Anton Chekhov Biography

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Biography

(History of the World: The 19th Century)

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ph_0111201530-Chekhov.jpg Anton Chekhov Published by Salem Press, Inc.

Article abstract: Although Chekhov had a significant impact on the creation of modern drama with his four major plays, his most important influence has been on the development of the modern short story. With his numerous lyrical stories, Chekhov liberated the short story in particular from its adherence to the parable form and fiction in general from the tedium of the realistic novel.

Early Life

Anton Chekhov was born on January 29, 1860, in a small port town on the Sea of Azov in the Crimea. His grandfather was a former slave who bought his own freedom. In what is perhaps the best-known remark Chekhov ever made about his life, he said he felt the necessity to “squeeze the slave” out of himself. Chekhov’s father, Pavel Egorovich, owned a small general store in which Chekhov worked as a child. When Chekhov was sixteen, however, his father had to declare bankruptcy and escape his creditors by going to Moscow. Chekhov’s mother, along with the two youngest children, followed soon after. Chekhov stayed behind as a tutor to the son of one of his mother’s former boarders.

After living in poverty and fending for himself for three years, Chekhov was graduated from high school in Taganrog and went to Moscow to enter medical school at Moscow University. Because his father had a low-paying job outside town and was only home on Sundays and holidays, Chekhov had to assume the role of head of his family’s household and find work. Having shown an early interest in writing while he was a child in Taganrog, he sought to supplement his family’s meager income by contributing anecdotes and stories to humorous magazines, especially at the urging of his elder brother Aleksander, who was already earning a small income by publishing in such magazines. At first Chekhov had little success with his writing efforts, but in March, 1880, his first story was published in the humor journal Strekoza (dragonfly). Chekhov later called this the beginning of his literary career.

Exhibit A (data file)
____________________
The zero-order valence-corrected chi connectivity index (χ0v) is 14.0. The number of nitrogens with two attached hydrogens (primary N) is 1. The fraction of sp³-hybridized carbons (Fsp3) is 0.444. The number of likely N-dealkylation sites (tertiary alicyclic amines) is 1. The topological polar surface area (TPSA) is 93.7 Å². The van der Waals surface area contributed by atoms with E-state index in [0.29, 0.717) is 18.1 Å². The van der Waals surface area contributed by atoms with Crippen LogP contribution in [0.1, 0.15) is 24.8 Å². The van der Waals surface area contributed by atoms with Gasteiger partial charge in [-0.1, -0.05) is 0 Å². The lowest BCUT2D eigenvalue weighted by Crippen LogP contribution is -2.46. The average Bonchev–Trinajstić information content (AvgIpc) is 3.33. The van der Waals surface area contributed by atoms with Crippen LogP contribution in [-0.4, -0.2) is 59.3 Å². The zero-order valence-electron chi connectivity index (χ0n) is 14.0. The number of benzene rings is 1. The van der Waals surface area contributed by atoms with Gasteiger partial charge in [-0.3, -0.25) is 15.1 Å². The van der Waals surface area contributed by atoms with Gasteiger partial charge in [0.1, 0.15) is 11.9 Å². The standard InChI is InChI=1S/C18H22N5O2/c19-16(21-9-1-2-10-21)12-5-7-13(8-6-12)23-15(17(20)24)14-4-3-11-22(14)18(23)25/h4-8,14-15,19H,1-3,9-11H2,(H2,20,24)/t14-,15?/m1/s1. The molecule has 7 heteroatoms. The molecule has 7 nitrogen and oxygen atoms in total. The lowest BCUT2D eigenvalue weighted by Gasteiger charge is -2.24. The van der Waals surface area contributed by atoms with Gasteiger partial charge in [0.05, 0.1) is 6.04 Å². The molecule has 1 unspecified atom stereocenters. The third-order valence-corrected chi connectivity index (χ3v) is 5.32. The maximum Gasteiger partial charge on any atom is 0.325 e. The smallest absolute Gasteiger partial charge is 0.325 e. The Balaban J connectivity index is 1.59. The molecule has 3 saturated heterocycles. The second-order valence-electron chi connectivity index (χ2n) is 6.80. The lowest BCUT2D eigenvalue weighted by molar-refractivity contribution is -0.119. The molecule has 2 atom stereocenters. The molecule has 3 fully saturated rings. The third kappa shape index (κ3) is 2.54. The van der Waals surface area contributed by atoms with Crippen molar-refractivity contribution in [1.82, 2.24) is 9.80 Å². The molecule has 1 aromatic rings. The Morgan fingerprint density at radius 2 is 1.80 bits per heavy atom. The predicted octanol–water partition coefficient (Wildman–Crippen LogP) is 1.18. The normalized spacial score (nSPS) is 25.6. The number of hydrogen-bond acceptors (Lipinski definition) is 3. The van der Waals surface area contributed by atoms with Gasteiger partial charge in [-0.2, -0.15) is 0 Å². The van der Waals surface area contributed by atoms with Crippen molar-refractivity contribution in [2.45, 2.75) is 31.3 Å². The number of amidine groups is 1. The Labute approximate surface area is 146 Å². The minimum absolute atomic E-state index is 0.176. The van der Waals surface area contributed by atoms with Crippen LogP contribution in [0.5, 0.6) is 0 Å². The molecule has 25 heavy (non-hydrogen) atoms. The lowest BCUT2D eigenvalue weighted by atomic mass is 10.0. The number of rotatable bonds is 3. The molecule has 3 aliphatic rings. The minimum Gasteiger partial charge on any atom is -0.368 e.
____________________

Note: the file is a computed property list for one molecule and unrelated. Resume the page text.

Life’s Work

In 1882, Chekhov became a regular contributor of jokes and anecdotes to a weekly St. Petersburg magazine, Oskolki (fragments), edited by Nikolai A. Leikin. He submitted a large number of short pieces to the journal, many under various pseudonyms. By 1884, he had published more than two hundred short pieces, but when his first collection, Skazki Melpomeny (1884; Tales of Melpomene, 1916-1923), was published, he included only twenty of them. Also in 1884, Chekhov finished his degree and began practicing medicine. By the following year, when he went to St. Petersburg, he found, much to his surprise (because he did not consider his work significant), that he was quite well known as a writer there.

Chekhov’s increasing desire to write more serious fiction, however, made him chafe against the restrictions of the humor magazines, as well as against Leiken’s insistence that he stick to jokes. Thus, when Aleksey S. Suvorin, the owner of the influential newspaper Novoye vremya (new times), asked Chekhov to contribute more substantial stories to his newspaper, Chekhov was pleased to comply. During 1886 and 1887, Chekhov wrote a large number of stories and short pieces for Suvorin, including some of his best-known stories. His second collection, Pystrye rasskazy (motley stories), was published in 1886, and a third, V sumerkakh (in the twilight), was published in 1887.

Still, Chekhov was not personally satisfied with his work, believing it to be ephemeral. Moreover, in 1886, he began to suspect that he had tuberculosis, although he refused to have another doctor give him an examination. In this spirit of anxiety about his health and dissatisfaction with his work, Chekhov left on a trip to his hometown in the Crimea to visit friends and relatives. This trip seemed to rejuvenate him, for several important stories of the provincial life of the people he encountered resulted from it. Perhaps the most important result of the journey, however, was his lyrical...

(The entire section is 5,604 words.)